It will not do to say, in reply to this, that as these invitations are actually given we are entitled on the authority of God's word to urge them and justified in accepting them; for this is mere evasion. The question is not as to whether they are to be regarded as sincere and valid, but on what ground can they be so regarded? Had God merely placed in Scripture these invitations and promises without making known to us anything regarding the work of Christ on which they are based, our wisdom would have been to accept the invitation and rely on the promise without further inquiry. But seeing it is not so; seeing God has rested His invitation and His promise on the work of Christ as made known to us in His word, we are not only entitled, but bound to inquire into the relation in which the two stand to each other, that we may see how the superstructure really rests on the basis. If a skilled architect tells me that a certain building is secure I may take his word for it and inquire no further; but if he insists on showing me the foundation, and how, resting on such a foundation, the building is secure, I am bound to examine and satisfy myself that it is really so. When, therefore, God is pleased not only to give us gracious invitations and promises, but to show us the foundation on which these rest, we are bound to examine this and see whether it is broad enough to sustain the superstructure that is erected upon it. And if on inquiry we find that the basis, according to our view of it, is not broad enough for what is erected on it, the fair conclusion seems to be that we have made a mistake in our survey, and that the basis is not such as we assumed it to be, but must be broader. Accordingly, when we find that the doctrine of a limited atonement, an atonement on the principle of a quid pro quo, does not afford a basis broad enough to sustain the unlimited offers of the gospel, it is surely a perfectly fair conclusion that the doctrine is erroneous, and cannot be the doctrine of Scripture. Finally, on this view the actual salvation of the elect ceases to be of grace, and becomes as much a matter of right on their part and of simple equity on the part of God as the release of a debtor whose debt has been paid by another is a matter of right and equity. If I am unable to satisfy the law, and the sovereign remits the penalty on some grounds of general jurisprudence or governmental righteousness which left Him free to give or withhold the blessing according to his sovereign good pleasure, then the reception of the benefit by me is purely of grace, and I am made thereby a debtor to grace. But if the debt which I owed has been paid, if every special claim which the law had on me has been met and satisfied, then my release is a simple matter of justice, the ruler is bound in equity to set me free, and no room is left for grace to enter.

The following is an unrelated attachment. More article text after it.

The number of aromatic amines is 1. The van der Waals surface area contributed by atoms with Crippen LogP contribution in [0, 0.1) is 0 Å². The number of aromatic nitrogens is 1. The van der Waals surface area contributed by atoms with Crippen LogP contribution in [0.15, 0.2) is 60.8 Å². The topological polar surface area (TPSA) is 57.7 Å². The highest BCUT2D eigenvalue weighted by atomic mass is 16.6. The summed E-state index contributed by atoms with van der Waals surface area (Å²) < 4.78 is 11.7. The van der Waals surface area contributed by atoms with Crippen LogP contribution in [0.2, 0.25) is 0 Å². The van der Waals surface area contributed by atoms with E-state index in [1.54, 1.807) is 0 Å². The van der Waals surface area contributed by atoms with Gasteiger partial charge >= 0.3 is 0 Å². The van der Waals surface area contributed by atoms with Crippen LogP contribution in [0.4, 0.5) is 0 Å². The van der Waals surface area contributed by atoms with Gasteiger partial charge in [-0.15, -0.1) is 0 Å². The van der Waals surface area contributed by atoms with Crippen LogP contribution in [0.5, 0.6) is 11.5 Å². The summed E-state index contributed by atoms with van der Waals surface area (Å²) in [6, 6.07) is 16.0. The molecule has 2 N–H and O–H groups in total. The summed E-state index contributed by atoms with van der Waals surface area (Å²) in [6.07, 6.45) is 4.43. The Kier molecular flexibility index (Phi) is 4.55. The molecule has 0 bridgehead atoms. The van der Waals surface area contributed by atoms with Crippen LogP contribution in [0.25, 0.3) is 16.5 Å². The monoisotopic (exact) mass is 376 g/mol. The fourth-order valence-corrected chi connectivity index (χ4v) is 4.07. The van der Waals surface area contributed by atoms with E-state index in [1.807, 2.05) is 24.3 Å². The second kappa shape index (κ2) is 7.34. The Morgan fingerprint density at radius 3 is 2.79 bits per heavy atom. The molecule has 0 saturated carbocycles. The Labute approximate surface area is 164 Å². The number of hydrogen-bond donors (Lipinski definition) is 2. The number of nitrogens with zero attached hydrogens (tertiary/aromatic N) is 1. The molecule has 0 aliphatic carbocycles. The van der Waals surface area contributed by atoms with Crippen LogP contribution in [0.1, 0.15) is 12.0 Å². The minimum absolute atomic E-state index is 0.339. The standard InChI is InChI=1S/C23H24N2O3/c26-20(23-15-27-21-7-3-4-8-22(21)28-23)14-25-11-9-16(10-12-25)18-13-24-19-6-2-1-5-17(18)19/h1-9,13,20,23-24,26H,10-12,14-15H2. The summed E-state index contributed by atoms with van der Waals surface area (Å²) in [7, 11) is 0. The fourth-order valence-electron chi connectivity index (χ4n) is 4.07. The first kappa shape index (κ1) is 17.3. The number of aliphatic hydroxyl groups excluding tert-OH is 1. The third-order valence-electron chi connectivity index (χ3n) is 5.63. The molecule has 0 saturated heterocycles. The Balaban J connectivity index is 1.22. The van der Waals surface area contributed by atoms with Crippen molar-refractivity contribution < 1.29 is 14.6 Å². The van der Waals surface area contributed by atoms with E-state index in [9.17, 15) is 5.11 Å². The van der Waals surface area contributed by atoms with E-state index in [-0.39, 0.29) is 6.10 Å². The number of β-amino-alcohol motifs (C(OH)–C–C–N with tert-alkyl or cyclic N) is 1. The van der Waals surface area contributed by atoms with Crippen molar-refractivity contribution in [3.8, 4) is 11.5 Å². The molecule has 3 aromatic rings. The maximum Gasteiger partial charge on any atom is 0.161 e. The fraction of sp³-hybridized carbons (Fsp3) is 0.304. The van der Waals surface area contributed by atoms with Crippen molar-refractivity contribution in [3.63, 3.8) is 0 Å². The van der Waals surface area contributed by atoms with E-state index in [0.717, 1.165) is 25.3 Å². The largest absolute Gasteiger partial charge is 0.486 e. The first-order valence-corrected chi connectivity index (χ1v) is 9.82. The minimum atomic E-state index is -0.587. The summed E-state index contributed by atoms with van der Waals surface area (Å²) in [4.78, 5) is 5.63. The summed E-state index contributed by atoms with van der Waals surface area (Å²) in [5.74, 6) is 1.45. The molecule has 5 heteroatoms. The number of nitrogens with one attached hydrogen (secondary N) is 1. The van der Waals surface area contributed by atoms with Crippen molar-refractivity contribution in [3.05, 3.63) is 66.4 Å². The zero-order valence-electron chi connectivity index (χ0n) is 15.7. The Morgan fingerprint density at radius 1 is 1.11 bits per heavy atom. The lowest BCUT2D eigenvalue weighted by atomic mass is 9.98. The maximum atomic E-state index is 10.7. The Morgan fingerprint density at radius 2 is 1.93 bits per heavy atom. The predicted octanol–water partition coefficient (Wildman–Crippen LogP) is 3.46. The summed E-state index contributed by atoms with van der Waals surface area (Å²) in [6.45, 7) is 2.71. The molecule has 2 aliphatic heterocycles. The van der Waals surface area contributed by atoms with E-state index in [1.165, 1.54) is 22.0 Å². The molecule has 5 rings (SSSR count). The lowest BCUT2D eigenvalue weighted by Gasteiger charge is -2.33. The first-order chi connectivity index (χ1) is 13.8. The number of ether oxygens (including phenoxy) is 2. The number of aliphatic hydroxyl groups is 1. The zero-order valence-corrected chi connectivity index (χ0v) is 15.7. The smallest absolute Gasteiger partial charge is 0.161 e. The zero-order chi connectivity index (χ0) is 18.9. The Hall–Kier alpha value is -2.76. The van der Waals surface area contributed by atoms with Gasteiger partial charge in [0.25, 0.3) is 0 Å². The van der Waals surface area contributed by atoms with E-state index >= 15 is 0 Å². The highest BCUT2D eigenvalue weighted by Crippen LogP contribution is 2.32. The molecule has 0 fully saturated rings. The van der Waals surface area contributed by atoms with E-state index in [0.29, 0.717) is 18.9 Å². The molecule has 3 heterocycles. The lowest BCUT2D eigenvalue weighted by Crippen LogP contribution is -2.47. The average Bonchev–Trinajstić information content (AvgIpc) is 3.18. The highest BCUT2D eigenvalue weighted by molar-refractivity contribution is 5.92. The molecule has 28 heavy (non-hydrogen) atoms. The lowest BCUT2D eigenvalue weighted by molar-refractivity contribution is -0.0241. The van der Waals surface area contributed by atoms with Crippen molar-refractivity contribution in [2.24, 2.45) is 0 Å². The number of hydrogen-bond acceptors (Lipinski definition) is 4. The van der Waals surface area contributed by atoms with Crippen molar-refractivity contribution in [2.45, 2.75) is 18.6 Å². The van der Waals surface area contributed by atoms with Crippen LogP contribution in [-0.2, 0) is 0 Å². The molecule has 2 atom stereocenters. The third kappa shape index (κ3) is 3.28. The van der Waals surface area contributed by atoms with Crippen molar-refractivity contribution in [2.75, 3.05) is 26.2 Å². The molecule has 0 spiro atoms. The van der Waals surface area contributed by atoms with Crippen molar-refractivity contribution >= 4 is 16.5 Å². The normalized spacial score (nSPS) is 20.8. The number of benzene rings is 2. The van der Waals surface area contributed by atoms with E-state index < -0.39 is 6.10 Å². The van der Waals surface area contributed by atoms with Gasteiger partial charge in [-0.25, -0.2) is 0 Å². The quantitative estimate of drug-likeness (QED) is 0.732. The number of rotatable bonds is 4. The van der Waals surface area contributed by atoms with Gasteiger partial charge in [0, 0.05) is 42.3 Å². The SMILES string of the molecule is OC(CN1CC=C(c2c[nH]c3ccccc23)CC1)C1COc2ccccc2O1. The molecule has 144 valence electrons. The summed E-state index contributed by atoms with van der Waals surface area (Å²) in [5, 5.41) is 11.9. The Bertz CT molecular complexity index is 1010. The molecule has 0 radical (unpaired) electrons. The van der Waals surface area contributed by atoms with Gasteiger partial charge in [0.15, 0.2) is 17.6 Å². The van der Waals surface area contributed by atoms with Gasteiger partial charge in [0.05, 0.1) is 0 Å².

W. Lindsay Alexander, A System of Biblical Theology, 2 vols. (Edinburgh: T. & T. Clark, 1888), 2:110–112.


July 26, 2012

Jonathan Edwards (1703–1758) on the Difference Christ's Redemption Makes for the Generality of Mankind

God deals with the generality of mankind, in their present state, far differently, on occasion of the redemption by Jesus Christ, from what he otherwise would do; for, being capable subjects of saving mercy, they have a day of patience and grace, and innumerable temporal blessings bestowed on them; which, as the apostle signifies, (Acts xiv. 17.) are testimonies of God's reconcilableness to sinful men, to put them upon seeking after God.
Jonathan Edwards, "The Great Christian Doctrine of Original Sin Defended," in The Works of Jonathan Edwards, 2 vols. (Edinburgh: Banner of Truth, 1992), 1:227.

Also in the Yale edition here: Jonathan Edwards [1758], Original Sin (WJE Online Vol. 3), Ed. Clyde A. Holbrook

1) On occasion of the redemption of Christ, God is dealing with the generality of mankind differently than he otherwise would (He is not dealing with men as He is with the fallen angels).
2) The generality of mankind, by virtue of Christ's redemptive work, are now "capable subjects of saving mercy," i.e. their salvation is possible.
3) They all are given "a day of patience and grace" because of Christ (common grace is associated with Christ's death in Edwards' theology).
4) Innumerable temporal blessings are bestowed on them (these common bounties of providence are blessings, or sent for the well-being of them all).
5) All of these things God gives to the generality of mankind "to put them upon seeking after God," i.e. He wants them all to be saved.

July 21, 2012

John Murray’s Caution on the “Reprobation” Term

Since most Calvinists today use the word “reprobate” in a loose manner, and employ it to reference God's pretemporal decree in regard to the non-elect, this word of caution by Murray is needful: